If Nature publishes it, will people finally listen? That may be what researchers from the University of London are hoping, because the international science journal has published a new study telling us what we’re already supposed to know—that we need to leave most of our fossil fuels in the ground if we want to keep climate change under control. Bill McKibben’s told us as much, of course, but policy makers don’t appear to have gotten the message yet.
But the timing of the study is good. The House has voted in favor of the Keystone XL pipeline; the new Republican-majority Senate votes next, and is expected to pass the bill. But maybe, just maybe, this study will give them second thoughts. It’s the first study to identify exactly which fossil fuels should be left alone. The list includes most Canadian tar sands, all Arctic oil, as well as 82% of the world’s stores of coal and half of its natural gas.
The study uses economic modeling to suggest a worldwide budget for how to allocate the use of the remaining fossil fuels. It presents hard numbers for the amounts of known coal, oil, and gas reserves that must be left unburnt if we’re to keep global warming under the “safe zone” of 2 degrees Celsius. In the U.S. alone, 92 percent of coal reserves would have to be left untouched. Investors hunting new stores of fossil fuels would have to kiss their investments goodbye. And that could get expensive.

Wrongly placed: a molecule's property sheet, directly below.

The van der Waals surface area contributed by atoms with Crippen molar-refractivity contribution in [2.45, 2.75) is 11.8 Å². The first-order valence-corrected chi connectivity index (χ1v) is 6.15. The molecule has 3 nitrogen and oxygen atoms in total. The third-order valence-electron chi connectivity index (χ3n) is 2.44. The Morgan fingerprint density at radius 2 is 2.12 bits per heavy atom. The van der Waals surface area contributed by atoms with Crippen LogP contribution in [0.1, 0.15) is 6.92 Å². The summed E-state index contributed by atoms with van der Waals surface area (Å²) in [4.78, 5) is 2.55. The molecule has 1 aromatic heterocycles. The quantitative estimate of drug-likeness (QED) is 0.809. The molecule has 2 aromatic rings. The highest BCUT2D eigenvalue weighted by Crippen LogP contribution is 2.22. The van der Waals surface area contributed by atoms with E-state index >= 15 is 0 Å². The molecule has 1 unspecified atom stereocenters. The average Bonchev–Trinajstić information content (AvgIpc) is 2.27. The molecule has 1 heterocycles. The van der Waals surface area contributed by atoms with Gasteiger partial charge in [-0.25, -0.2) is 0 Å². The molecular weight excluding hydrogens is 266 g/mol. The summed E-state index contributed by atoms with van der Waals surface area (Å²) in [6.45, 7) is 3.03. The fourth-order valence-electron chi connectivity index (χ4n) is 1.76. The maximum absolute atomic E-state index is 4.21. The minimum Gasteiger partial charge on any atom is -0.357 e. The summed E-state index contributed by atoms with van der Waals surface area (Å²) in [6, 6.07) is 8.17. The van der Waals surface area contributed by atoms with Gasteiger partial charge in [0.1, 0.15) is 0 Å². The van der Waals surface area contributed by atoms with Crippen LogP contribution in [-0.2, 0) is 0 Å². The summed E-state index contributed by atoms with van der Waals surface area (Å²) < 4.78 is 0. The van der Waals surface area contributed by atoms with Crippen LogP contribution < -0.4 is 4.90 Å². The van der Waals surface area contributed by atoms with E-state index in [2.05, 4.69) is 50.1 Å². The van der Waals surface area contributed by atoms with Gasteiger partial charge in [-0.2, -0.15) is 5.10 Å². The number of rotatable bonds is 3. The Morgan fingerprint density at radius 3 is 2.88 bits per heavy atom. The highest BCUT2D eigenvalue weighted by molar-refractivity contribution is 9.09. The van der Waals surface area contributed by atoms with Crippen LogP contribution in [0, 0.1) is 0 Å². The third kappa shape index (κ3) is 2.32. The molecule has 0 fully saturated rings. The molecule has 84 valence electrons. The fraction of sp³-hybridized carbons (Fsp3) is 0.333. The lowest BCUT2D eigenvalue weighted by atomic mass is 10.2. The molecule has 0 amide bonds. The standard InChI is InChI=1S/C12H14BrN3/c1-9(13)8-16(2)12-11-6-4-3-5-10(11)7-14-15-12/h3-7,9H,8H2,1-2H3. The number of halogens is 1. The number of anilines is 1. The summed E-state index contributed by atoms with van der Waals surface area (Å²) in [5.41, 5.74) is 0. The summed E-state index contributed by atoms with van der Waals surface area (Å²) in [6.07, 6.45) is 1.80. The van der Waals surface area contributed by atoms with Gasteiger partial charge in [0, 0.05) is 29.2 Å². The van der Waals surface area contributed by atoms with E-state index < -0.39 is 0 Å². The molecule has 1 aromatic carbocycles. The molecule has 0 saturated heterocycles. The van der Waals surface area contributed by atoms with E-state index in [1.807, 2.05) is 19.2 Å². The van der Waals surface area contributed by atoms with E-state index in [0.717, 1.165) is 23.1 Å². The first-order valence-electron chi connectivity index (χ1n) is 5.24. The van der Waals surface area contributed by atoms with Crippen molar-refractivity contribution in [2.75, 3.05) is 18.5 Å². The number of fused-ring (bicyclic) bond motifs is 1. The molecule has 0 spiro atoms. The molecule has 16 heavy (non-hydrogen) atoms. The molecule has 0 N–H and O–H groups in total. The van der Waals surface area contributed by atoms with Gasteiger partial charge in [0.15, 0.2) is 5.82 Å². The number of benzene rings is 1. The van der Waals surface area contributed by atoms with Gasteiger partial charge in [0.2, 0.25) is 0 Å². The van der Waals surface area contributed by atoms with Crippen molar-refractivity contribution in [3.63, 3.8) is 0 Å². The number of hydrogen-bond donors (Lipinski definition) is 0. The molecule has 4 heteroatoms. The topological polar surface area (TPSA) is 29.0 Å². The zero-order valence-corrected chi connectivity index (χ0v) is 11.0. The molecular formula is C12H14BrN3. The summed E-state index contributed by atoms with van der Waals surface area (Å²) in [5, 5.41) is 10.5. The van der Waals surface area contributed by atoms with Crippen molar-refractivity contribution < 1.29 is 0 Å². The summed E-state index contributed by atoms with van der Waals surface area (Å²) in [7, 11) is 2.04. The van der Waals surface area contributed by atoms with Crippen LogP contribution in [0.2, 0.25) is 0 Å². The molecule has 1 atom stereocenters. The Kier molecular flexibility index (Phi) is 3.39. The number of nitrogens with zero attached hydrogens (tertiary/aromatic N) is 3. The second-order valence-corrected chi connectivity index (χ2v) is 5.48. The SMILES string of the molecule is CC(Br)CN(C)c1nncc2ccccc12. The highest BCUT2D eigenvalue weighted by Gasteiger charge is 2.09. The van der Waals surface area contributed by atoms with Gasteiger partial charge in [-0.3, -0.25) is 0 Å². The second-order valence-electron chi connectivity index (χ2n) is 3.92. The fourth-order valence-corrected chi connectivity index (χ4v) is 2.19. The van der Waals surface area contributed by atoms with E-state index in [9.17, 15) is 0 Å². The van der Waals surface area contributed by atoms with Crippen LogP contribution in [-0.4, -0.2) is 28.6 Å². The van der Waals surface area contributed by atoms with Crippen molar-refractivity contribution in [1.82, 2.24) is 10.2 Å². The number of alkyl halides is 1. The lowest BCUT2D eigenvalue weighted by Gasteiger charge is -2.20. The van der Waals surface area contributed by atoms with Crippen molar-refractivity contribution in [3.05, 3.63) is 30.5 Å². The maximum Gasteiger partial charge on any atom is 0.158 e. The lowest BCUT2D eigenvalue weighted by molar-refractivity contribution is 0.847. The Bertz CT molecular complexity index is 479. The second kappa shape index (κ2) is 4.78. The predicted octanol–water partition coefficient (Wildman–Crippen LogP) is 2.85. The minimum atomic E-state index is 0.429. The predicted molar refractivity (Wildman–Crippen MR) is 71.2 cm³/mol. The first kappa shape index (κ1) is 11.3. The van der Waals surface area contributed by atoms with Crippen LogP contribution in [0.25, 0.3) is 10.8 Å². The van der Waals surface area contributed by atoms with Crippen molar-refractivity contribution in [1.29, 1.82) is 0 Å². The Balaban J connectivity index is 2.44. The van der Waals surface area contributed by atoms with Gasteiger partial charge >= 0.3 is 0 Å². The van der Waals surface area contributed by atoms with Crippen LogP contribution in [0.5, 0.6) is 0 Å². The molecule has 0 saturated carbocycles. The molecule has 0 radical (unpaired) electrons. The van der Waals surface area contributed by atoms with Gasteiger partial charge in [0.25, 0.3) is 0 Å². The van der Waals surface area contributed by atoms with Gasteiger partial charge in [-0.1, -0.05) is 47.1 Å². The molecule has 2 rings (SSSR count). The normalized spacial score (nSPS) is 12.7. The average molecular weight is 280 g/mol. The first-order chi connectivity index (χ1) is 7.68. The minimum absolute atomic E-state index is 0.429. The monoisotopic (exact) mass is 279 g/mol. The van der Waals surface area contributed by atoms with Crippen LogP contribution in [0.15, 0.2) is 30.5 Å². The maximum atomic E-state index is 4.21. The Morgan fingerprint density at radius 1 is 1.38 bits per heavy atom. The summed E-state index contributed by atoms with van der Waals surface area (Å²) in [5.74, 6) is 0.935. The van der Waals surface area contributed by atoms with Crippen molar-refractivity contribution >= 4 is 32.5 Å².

Which is why it will be important to compensate for economic losses, according to climate change economist Michael Jakob. If, that is, this year’s upcoming UN summit on climate change set for December 2015 in Paris, can produce a hoped-for global agreement. “If you really want to convince developing countries to leave their coal in the ground, you have to offer something else and I don’t think the Saudis will leave that oil in the ground if they get nothing for it,” said Jakob. Sticking to a worldwide fossil fuel budget is a major challenge, for economic winners and losers both, but benefits might accompany the costs. “Some assets will lose value, but others will gain value, like solar and wind power and land for biomass production.”
Whether or not the Paris summit will prove quixotic remains to be seen, but for now, it might make good sense—ecologically and economically—to plant more windmills.